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Old 12-10-2008, 05:37 PM   #14
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Put me down as one who calibrates monitor, scanner, etc. It is essential for proper workflow.
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Old 12-10-2008, 09:29 PM   #15
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Default Spectrophotometer

Hi Janusz,

The Gretag Mcbeth eye 1 has been replaced by the i1xTreme produced by X-Rite.

http://www.xrite.com/product_overview.aspx?ID=792

Once the software is loaded plug the spectrophotometer into a USB port and run the the software up.

Select the type of monitor to be calibrated LCD. laptop or CRT.

Then choose what gamma setting, I chose 2.2 and colour temperature,I chose 6500 degrees Kelvin which I think is pretty much standard for graphics, followed by a luminance value 100candela for CRT or 120cd for an LCD.

Next you will be prompted to calibrate the Spectrophotometer, this is done be sampling a standard ceramic tile.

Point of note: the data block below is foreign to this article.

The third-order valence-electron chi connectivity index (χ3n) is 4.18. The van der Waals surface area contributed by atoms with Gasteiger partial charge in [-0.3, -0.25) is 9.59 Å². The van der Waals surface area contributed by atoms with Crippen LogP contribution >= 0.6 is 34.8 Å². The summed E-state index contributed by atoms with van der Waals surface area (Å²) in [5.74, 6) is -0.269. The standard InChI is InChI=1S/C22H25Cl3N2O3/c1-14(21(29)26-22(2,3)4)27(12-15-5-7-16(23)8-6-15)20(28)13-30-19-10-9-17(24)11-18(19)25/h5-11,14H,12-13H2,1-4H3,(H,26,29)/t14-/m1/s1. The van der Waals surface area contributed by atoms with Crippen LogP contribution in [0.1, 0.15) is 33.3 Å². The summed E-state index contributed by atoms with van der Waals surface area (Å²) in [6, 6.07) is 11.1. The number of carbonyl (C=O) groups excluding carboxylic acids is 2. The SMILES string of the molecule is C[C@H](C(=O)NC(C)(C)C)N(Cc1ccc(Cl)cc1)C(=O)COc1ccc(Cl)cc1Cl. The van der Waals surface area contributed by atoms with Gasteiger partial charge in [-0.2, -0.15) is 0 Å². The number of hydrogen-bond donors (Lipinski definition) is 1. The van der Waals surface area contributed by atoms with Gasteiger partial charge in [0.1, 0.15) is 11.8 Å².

You can now sample the ambient lighting so you can have a daylight and room light profile.

Next you will hang the Spectrophotometer on the monitor screen, by following the on screen instruction you use the monitor controls (or pre-sets)to set contrast, colour temperature and luminance. The Spectrophotometer/software guides you though this. Once this is done the software projects a series of colour patches at the Spectrophotometer. The software compares the theoretical and measures colour values (RGB). For this a look up table is produced which is used within the ICC profile.

At the end of the process, which takes 5-10mins you have the opportunity to view the screen before and after calibration.

At every stage the software has good on screen guidance notes.